The very small entryway of your nostrils is your first line of defense against bacteria and viruses. Your lips and mouth are far bigger than nostrils allowing a lot of danger in. Directly inside your nostrils are nose hairs. While they seem rather annoying, they are incredibly functional catching big debris and small. Air passing through these hairs is literally combed. Teeth and tongue don’t do quite the same thing. Those nose hairs also help heat and hydrate the air which is vital for respiration.

If that’s not convincing enough, the mucus in your nose is another catch-all for particles and gives a means of getting rid of these particles from your body. Blowing your nose allows you to expel the dirt and debris that you take in without letting it enter deeply into your body. If you take everything into your mouth, then you must swallow and allow every bit of polluted debris to go through your digestive track, liver, kidneys, etc. That takes up far too much energy. It’s inefficient. Why make your body work harder than it needs to? Use what you’ve got. Your nose and sinuses were meant for this!

One more thing, because the air has to pass through the wild caverns of your sinuses, warm and deep within your body, the air stays hydrated sometimes moistening the tissues it passes by and other times taking on more moisture. And the cilia (microscopic hairs) beat back and forth to move that mucus where it needs to get to get out of you! (Horrid, yes…but incredible!)

Breathing through your nose is brilliant! And all you have to do is close your mouth!

But wait…there’s more!

When you work to breathe through your nose in exercise…it’s actually work! Yes! And your goal in exercise is exertion. Mr. Pilates wanted you to learn to breathe correctly. Part of it is to have a complete and strong exhalation. When you exhale completely, not only do you rid yourself of stale, old air, but you create space to let in fresh, new air. A strong exhalation through your nose requires effort from your abdominals…your deepest abdominals. Your transverse abdominus is your deepest layer of abdominals. It’s the layer we’re seeking to connect with in Pilates. And a great way to connect is to work the exhale because the transverse abdominus aids in exhalation! While it works when you exhale through your mouth, it doesn’t have to work very hard at all. A strong exhalation through your nose with the effort of your transverse abdominus helps you make a healthy core connection.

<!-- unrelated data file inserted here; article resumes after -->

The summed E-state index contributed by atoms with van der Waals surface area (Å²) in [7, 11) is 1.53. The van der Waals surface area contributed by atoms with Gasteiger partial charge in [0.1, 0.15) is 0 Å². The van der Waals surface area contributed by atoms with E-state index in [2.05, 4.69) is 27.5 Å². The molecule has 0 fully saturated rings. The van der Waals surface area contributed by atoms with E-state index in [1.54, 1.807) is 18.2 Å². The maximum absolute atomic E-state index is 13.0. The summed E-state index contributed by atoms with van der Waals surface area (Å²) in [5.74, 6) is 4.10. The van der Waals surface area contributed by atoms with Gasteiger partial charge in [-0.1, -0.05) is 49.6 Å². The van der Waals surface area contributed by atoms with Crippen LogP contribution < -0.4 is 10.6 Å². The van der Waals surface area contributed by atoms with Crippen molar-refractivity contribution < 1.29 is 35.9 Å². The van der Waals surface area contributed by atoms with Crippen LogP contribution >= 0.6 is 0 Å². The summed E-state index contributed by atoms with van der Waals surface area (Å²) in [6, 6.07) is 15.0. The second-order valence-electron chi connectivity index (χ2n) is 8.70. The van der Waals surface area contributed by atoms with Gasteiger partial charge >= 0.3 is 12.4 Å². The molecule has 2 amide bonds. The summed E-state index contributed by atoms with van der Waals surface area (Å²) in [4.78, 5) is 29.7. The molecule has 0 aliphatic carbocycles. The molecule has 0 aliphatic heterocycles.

OK…so what do you teach your clients?

Beginners have a difficult time coordinating their breath. Except for a few exercises that can teach them where to inhale and exhale (The Hundred, The Roll Up, Spine Stretch Forward and Breathing), there is little reason to teach breath in other exercises at the beginner level.. Wait until they are more intermediate before layering on many breathing cues.

The action of in and out through the nose can wait, too. It takes a lot of mental energy to get this physical coordination. If your clients ask, then have them try. If they can’t do it…that’s fine. Eventually, they will be able to coordinate it all.

If they can do in the nose, but can’t do out through the nose (the more difficult action, for certain) then they can do a modification for a while: Inhale through the nose, then exhale strongly through pursed lips as though you’re blowing through a tiny straw. That narrow passage way through the lips simulates a nostril. At least it will take effort from the transverse abdominus to push the air through that tiny opening and considerable focus.

When it is possible, when your client has become adept at this modified breathing, then advance the breath to the ideal breath: in through the nose, out through the nose. Don’t forget to advance your clients to idea versions of exercises and actions. This one in particular.